How companies of all sizes can support working parents
Published by: LifeWorks,
Working parents are increasingly prevalent in the workforce, so the need for a parent-friendly workplace culture is growing.
A whopping 97 percent of married-couple families had at least one employed parent in 2016, according to research from the United States Department of Labor’s Bureau of Labor Statistics. What’s more, 61 percent had both parents employed.
While big-name companies like Google and Facebook offer impressive parental benefits ranging from 22 weeks of paid leave to financial assistance for egg-freezing and adoption, smaller employers are still trying to find benefits that best fit their budget and company needs.
Fortunately, you don’t need to be a billion-dollar tech company to make working parents feel understood and valued. You can build a supportive workplace culture for parents, no matter your size:
Smaller companies run lean, usually with 50 employees or less. It’s difficult to provide generous paternity leave when you don’t have a big enough workforce to cover the slack. And you may not have the budget to cover the costs.
Solution: Provide employees with flexible work arrangements. Flextime and telecommuting are not expensive perks; they’re a strong business strategy.
With these benefits, you encourage autonomy, which has a positive impact on satisfaction and productivity. In fact, an April 2017 study published in Work and Occupations found employees with higher levels of autonomy at work experienced increased levels of job satisfaction and more positive effects on well-being than employees who worked with lower levels of autonomy.
Flexibility is especially beneficial for working parents. It allows them to coordinate with their spouse or child care services.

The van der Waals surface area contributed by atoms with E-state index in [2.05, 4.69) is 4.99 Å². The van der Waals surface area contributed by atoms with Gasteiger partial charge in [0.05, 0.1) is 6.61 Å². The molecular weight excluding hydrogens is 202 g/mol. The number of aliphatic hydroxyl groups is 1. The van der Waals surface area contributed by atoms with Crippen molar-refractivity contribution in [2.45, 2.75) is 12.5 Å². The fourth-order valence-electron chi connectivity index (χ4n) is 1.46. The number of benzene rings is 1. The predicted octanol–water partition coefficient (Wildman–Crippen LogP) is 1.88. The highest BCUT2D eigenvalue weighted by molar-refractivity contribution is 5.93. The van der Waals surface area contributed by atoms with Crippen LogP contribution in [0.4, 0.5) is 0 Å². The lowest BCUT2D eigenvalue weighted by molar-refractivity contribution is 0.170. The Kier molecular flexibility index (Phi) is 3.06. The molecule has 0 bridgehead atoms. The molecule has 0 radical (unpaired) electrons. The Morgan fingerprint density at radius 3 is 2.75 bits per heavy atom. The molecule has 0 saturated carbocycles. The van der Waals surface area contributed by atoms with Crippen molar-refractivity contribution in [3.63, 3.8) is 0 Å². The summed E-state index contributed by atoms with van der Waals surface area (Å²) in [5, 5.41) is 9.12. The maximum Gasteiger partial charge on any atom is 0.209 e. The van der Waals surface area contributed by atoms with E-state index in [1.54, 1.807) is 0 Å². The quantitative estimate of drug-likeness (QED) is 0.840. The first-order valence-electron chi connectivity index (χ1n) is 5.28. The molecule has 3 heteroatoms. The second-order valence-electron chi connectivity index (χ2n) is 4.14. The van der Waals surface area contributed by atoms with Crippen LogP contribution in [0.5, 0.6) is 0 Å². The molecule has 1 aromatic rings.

Incorporate flextime by making their attendance mandatory for a select few hours each day. The rest of the time, give them the option to work remotely. Alternatively, designate specific days each week that employees can choose to work outside of the office.
Medium companies face a unique challenge—building a workplace culture that encourages balance. You want to build an A-team as your company grows, but you might risk burning employees out if you aren’t clear about encouraging work-life balance.
You don’t want an office full of work martyrs, or employees who think it’s hard to take vacation because they feel guilty and want to prove dedication to their job.
Project Time Off found that 66 percent of employees found that their company culture is “ambivalent, discouraging, or sends mixed messages about time off.”
Solution: Don’t put working parents in this bind. They shouldn’t be forgoing their children’s dance recitals or burying themselves in debt to cover child care costs while working overtime.
Make vacation time mandatory for all your employees. Discuss each employee’s track record for taking time off during performance reviews to send a clear message—taking time away from work is encouraged.
This is especially true for working parents. Vacation gives them a break from juggling work responsibilities and allows them to recharge.
Large companies are built on strong teams, and working parents are an essential part of that team. As your company thrives, you want your talent to thrive with you.
Parents shouldn’t have to compromise building their career for raising a family. Large companies can create programs dedicated to empowering parents with career development opportunities.
Solution: Start a working parent career development program. Consult with employees on their professional goals, then write an action plan for them that fits their schedule. This keeps them engaged and motivated to grow with you, which boosts retention.
It doesn’t hurt to also take notes from other large companies that have created parent-friendly workplace cultures. Here are a few that stand out:
• American Express offers 20 weeks of leave for all new parents, including adoptive, foster, surrogate, and LGBTQ parents.
• Patagonia provides an on-site child care facility, along with company buses to take their employees’ kids to school.
• Ernst & Young LLP provides breastfeeding employees with free hospital-grade pumps and access to lactation consultations. Those with newborns are trained by executive coaches.
The fact of the matter is you can build a supportive workplace culture for parents, no matter the size of your budget or employee population. Doing so not only helps attract and retain working parents, but also it creates a happier, healthier workforce.